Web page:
Briefs of amici curiae urging reversal were filed for the State of Minnesota et al. by Hubert H. Humphrey III, Attorney General of Minnesota, and Catharine F. Haukedahl, Special Assistant Attorney General, Charles A. Graddick, Attorney General of Alabama, Robert K. Corbin, Attorney General of Arizona, John K. Van de Kamp, Attorney General of California, Jim Smith, Attorney General of Florida, Michael J. Bowers, Attorney General of Georgia, Corinne Watanabe, Acting Attorney General of Hawaii, Jim Jones, Attorney General of Idaho, Linley E. Pearson, Attorney General of Indiana, Robert T. Stephan, Attorney General of Kansas, William J. Guste, Jr., Attorney General of Louisiana, Frank J. Kelley, Attorney General of Michigan, Edwin Lloyd Pittman, Attorney General of Mississippi, William L. Webster, Attorney General of Missouri, Mike Greely, Attorney General of Montana, Robert M. Spire, Attorney General of Nebraska, Brian McKay, Attorney General of Nevada, Stephen E. Merrill, Attorney General of New Hampshire, Irwin I. Kimmelman, Attorney General of New Jersey, Lacy H. Thornburg, Attorney General of North Carolina, Anthony J. Celebrezze, Jr., Attorney General of Ohio, David Frohnmayer, Attorney General of Oregon, LeRoy S. Zimmerman, Attorney General of Pennsylvania, T. Travis Medlock, Attorney General of South Carolina, W. J. Michael Cody, Attorney General of Tennessee, David L. Wilkinson, Attorney General of Utah, William G. Broaddus, Attorney General of Virginia, Bronson C. La Follette, Attorney General of Wisconsin, and A. G. McClintock, Attorney General of Wyoming; and for Americans for Effective Law Enforcement, Inc., et al. by David Crump, Daniel B. Hales, Fred E. Inbau, Wayne W. Schmidt, and James P. Manak.
Steven P. Lockman, Jack D. Novik, Burt Neuborne, and Lynette Labinger filed a brief for the American Civil Liberties Union et al. as amici curiae.
This case presents the question of the degree of immunity accorded a defendant police officer in a damages action under 42 U.S.C. § 1983 when it is alleged that the officer caused the plaintiffs to be unconstitutionally arrested by presenting a judge with a complaint and a supporting affidavit which failed to establish probable cause.
In December 1980, the Rhode Island State Police were conducting a court-authorized wiretap on the telephone of one Paul Driscoll, an acquaintance of respondents' daughter. On December 20, the police intercepted a call to Driscoll from an unknown individual who identified himself as "Dr. Shogun." The police logsheet summarizes the call as follows: "General conversation re. a party they went to last night . . . caller says I can't believe I was token [sic] in front of Jimmy Briggs — caller states he passed it to Louisa . . . Paul says Nancy was sitting in his lap rolling her thing." App. 78.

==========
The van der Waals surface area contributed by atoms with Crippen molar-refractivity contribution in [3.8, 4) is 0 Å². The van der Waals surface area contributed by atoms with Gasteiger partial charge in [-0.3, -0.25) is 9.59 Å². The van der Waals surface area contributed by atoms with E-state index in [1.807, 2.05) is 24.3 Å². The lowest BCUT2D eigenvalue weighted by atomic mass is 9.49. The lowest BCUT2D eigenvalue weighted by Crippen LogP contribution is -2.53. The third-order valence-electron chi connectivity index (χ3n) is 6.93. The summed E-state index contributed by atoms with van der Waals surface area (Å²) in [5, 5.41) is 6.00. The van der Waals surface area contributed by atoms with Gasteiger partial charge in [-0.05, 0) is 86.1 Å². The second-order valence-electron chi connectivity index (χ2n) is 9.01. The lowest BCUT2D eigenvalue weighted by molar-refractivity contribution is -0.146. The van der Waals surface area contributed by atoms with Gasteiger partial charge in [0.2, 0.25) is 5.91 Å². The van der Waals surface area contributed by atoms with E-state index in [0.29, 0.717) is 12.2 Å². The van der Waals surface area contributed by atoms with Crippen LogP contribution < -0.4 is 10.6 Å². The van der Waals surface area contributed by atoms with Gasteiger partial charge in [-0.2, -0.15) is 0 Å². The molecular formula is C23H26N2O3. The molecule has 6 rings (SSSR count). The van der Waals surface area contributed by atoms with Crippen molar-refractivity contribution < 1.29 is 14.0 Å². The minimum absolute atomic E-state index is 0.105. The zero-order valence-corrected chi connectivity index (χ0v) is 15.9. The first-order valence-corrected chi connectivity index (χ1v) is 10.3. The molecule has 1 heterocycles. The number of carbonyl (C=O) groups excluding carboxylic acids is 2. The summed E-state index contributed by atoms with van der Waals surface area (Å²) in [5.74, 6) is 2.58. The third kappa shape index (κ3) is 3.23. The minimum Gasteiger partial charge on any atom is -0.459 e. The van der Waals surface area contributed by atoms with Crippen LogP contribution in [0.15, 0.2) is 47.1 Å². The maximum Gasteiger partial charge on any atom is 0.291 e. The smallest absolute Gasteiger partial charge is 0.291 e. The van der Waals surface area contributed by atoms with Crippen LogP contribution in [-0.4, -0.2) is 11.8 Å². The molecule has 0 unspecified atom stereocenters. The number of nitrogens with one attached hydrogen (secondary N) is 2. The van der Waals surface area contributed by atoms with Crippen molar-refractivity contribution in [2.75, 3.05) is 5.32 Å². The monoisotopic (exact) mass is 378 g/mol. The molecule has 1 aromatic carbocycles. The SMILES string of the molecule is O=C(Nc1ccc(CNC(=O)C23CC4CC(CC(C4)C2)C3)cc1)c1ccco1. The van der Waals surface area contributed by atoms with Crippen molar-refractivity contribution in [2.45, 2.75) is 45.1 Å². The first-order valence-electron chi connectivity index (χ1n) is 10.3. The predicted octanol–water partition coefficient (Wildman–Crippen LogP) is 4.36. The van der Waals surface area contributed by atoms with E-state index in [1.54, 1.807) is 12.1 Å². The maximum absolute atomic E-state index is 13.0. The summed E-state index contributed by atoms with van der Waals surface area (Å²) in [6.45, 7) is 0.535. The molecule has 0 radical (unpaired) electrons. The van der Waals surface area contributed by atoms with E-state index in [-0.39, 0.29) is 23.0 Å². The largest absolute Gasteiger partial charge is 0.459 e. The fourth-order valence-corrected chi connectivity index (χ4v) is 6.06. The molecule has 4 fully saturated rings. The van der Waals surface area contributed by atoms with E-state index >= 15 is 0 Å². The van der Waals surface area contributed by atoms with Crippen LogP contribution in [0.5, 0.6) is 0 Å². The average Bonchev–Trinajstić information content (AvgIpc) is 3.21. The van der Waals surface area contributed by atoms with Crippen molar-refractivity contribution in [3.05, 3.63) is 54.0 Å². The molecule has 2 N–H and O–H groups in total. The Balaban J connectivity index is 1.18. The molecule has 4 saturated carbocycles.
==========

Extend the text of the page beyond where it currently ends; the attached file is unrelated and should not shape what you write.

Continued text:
Petitioner Edward Malley (hereafter petitioner) was the Rhode Island state trooper in charge of the investigation of Driscoll. After reviewing the logsheet for December 20, petitioner decided that the call from "Dr. Shogun" was incriminating, because in drug parlance "toking" means smoking marihuana and "rolling her thing" refers to rolling a marihuana cigarette. Petitioner also concluded that another call monitored the same day showed that the party discussed by Driscoll and "Dr. Shogun" took place at respondents' house. On the basis of these two calls, petitioner drew up felony complaints charging that respondents and Paul Driscoll "did unlawfully conspire to violate the uniform controlled substance act of the State of Rhode Island by having [marihuana] in their possession . . . ." Id., at 74. These complaints were presented to a State District Court Judge in February 1981, after the wiretap of Driscoll's phone had been terminated. Accompanying the complaints were unsigned warrants for each respondent's arrest, and supporting affidavits describing the two intercepted calls and petitioner's interpretation of them. The judge signed warrants for the arrest of respondents and 20 other individuals charged by petitioner as a result of information gathered through the wiretap.
Respondents were arrested at their home shortly before six o'clock on the morning of March 19, 1981. They were taken to a police station, booked, held for several hours, arraigned, and released. Local and statewide newspapers published the fact that respondents, who are prominent members of their community, had been arrested and charged with drug possession. The charges against respondents were subsequently dropped when the grand jury to which the case was presented did not return an indictment.